But the CMS reimbursement policy for the use of Lucentis is straightforward and not especially prone to misunderstanding on the part of opthalmologists, who use two drugs for the treatment of macular degeneration. Lucentis, which costs doctors $2,000 per vial, is FDA approved for use in treatment of macular degeneration. Avastin, which costs doctors a mere $50 per vial, is FDA approved, but not yet for the treatment of macular degeneration. Both drugs are manufactured by biotech giant Genentech.
CMS has established the billing protocol for opthalmologists who purchase either Avastin or Lucentis for use in the treatment of patients with macular degeneration. Doctors are allowed to bill Medicare the “average selling price” of the medicine plus 6 per cent. In the case of a patient treated with a single vial of Lucentis, the opthalmologist would bill Medicare $2,000 plus 6%, or $2,120 for the medicine. When the doctor uses Avastin instead of Lucentis, the bill submitted to Medicare would be $50 plus 6%, or $53.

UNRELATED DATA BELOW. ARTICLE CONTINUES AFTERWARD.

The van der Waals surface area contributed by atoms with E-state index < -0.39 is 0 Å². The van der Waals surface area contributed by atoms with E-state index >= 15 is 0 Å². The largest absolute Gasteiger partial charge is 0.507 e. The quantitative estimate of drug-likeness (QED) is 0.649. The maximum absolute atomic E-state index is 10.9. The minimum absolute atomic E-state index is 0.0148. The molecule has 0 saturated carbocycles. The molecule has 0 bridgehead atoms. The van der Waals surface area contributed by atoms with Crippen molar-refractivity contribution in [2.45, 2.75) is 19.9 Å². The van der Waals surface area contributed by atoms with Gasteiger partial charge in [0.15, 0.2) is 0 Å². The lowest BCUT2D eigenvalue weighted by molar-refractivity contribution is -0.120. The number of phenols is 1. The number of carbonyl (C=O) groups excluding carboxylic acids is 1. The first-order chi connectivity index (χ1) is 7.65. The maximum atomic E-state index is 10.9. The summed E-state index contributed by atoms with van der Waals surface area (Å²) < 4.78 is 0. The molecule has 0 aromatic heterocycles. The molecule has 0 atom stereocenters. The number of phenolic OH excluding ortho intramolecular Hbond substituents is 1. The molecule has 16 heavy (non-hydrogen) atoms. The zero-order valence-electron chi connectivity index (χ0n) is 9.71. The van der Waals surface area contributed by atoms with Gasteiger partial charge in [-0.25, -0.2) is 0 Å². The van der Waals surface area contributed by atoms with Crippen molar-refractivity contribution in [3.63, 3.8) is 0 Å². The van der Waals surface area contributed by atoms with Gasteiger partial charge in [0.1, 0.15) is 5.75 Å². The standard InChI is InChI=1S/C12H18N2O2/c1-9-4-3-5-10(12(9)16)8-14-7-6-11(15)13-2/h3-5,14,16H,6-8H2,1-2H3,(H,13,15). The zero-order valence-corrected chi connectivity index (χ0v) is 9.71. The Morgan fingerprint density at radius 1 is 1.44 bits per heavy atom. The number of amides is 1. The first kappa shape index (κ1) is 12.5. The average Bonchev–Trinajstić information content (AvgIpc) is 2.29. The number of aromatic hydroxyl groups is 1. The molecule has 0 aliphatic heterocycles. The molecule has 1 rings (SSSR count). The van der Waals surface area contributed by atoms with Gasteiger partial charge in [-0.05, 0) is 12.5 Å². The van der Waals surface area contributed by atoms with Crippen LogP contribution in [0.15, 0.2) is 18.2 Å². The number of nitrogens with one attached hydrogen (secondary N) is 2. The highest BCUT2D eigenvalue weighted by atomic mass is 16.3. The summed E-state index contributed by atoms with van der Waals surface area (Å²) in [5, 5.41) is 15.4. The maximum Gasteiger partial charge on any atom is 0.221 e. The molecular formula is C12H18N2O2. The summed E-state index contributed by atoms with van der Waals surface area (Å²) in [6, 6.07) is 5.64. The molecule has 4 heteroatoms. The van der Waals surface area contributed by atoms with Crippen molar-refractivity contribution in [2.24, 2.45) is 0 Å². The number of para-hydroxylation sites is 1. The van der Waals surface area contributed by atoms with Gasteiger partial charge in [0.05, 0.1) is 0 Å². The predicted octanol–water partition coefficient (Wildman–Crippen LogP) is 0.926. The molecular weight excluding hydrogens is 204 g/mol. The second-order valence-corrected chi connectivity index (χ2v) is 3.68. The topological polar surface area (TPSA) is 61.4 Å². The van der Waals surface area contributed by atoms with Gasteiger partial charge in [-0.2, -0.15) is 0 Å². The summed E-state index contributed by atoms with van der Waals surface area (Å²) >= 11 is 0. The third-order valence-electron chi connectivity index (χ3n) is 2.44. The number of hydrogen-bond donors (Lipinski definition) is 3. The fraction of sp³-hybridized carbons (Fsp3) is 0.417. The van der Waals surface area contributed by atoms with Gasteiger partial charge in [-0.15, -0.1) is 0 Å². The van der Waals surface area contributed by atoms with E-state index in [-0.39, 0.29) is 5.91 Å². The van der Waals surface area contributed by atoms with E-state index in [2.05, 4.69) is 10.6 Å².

The Herald reported that Dr. Melgen uses Lucentis to treat macular degeneration patients “more than any other ophthalmologist in Florida and possibly the country. His high patient volume also raised red flags for investigators. ” That high usage prompted the formal investigation focused on potential Medicare overbilling. Specifically, the Herald reported that “Melgen is suspected of using one vial for as many as four patients, while submitting claims of up to $8,000, as if he had used separate vials for each, according to sources familiar with the billing dispute.”
Instead of billing Medicare at a rate equal to the “average sale price” plus 6% for the approved use of a single vial (which would have generated a reimbursement of $2,120), Melgen is suspected of squeezing four doses out of a single vial, and billing Medicare $8,000 plus 6%, or $8,480. Doctors who play by the straightforward CMS billing policy make a $120 profit on each vial of Lucentis they purchase. A doctor who violates the CMS billing policy and charges $8,480 would make a $6,480 profit on each vial of Lucentis they purchase.